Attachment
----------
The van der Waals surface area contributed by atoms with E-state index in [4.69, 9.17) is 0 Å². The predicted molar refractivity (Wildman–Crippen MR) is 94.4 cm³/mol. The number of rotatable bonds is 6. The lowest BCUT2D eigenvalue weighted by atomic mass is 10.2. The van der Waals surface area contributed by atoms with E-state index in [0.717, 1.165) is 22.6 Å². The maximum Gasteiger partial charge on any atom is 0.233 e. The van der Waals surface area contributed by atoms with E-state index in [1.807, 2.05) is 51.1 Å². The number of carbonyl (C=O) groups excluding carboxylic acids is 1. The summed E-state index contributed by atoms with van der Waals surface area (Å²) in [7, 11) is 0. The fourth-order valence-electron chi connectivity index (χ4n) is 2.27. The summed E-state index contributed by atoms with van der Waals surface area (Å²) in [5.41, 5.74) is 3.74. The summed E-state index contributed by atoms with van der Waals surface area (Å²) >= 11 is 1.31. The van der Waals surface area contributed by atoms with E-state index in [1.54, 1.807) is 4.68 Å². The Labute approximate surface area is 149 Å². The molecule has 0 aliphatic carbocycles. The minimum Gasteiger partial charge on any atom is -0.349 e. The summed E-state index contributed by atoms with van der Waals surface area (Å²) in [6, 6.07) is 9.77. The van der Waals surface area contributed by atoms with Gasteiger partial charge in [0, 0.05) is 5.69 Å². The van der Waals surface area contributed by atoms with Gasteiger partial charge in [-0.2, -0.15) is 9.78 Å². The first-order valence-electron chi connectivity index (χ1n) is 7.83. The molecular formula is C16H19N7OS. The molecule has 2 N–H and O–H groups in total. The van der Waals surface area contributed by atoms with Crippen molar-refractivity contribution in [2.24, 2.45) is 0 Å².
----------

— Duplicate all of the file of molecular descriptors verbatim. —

The van der Waals surface area contributed by atoms with E-state index in [4.69, 9.17) is 0 Å². The predicted molar refractivity (Wildman–Crippen MR) is 94.4 cm³/mol. The number of rotatable bonds is 6. The lowest BCUT2D eigenvalue weighted by atomic mass is 10.2. The van der Waals surface area contributed by atoms with E-state index in [0.717, 1.165) is 22.6 Å². The maximum Gasteiger partial charge on any atom is 0.233 e. The van der Waals surface area contributed by atoms with E-state index in [1.807, 2.05) is 51.1 Å². The number of carbonyl (C=O) groups excluding carboxylic acids is 1. The summed E-state index contributed by atoms with van der Waals surface area (Å²) in [7, 11) is 0. The fourth-order valence-electron chi connectivity index (χ4n) is 2.27. The summed E-state index contributed by atoms with van der Waals surface area (Å²) in [5.41, 5.74) is 3.74. The summed E-state index contributed by atoms with van der Waals surface area (Å²) >= 11 is 1.31. The van der Waals surface area contributed by atoms with E-state index in [1.54, 1.807) is 4.68 Å². The Labute approximate surface area is 149 Å². The molecule has 0 aliphatic carbocycles. The minimum Gasteiger partial charge on any atom is -0.349 e. The summed E-state index contributed by atoms with van der Waals surface area (Å²) in [6, 6.07) is 9.77. The van der Waals surface area contributed by atoms with Gasteiger partial charge in [0, 0.05) is 5.69 Å². The van der Waals surface area contributed by atoms with Gasteiger partial charge in [-0.2, -0.15) is 9.78 Å². The first-order valence-electron chi connectivity index (χ1n) is 7.83. The molecular formula is C16H19N7OS. The molecule has 2 N–H and O–H groups in total. The van der Waals surface area contributed by atoms with Crippen molar-refractivity contribution in [2.24, 2.45) is 0 Å².